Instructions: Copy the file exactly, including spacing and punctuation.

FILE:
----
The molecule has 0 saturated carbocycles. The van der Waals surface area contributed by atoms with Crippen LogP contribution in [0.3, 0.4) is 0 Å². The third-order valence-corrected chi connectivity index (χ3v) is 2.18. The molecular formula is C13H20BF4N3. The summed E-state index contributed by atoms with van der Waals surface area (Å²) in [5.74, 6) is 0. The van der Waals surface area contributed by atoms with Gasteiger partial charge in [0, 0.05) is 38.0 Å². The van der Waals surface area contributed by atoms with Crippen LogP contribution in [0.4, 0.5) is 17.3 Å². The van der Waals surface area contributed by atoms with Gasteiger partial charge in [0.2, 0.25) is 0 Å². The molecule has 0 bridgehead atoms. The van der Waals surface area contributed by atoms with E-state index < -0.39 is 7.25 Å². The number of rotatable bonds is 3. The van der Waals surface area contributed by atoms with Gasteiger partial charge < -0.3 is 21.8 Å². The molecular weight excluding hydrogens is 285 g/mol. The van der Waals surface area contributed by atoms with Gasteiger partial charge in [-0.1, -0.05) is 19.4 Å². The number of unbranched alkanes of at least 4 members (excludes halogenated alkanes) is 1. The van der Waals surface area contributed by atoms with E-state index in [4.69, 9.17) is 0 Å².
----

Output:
The molecule has 0 saturated carbocycles. The van der Waals surface area contributed by atoms with Crippen LogP contribution in [0.3, 0.4) is 0 Å². The third-order valence-corrected chi connectivity index (χ3v) is 2.18. The molecular formula is C13H20BF4N3. The summed E-state index contributed by atoms with van der Waals surface area (Å²) in [5.74, 6) is 0. The van der Waals surface area contributed by atoms with Gasteiger partial charge in [0, 0.05) is 38.0 Å². The van der Waals surface area contributed by atoms with Crippen LogP contribution in [0.4, 0.5) is 17.3 Å². The van der Waals surface area contributed by atoms with Gasteiger partial charge in [0.2, 0.25) is 0 Å². The molecule has 0 bridgehead atoms. The van der Waals surface area contributed by atoms with E-state index < -0.39 is 7.25 Å². The number of rotatable bonds is 3. The van der Waals surface area contributed by atoms with Gasteiger partial charge < -0.3 is 21.8 Å². The molecular weight excluding hydrogens is 285 g/mol. The van der Waals surface area contributed by atoms with Gasteiger partial charge in [-0.1, -0.05) is 19.4 Å². The number of unbranched alkanes of at least 4 members (excludes halogenated alkanes) is 1. The van der Waals surface area contributed by atoms with E-state index in [4.69, 9.17) is 0 Å².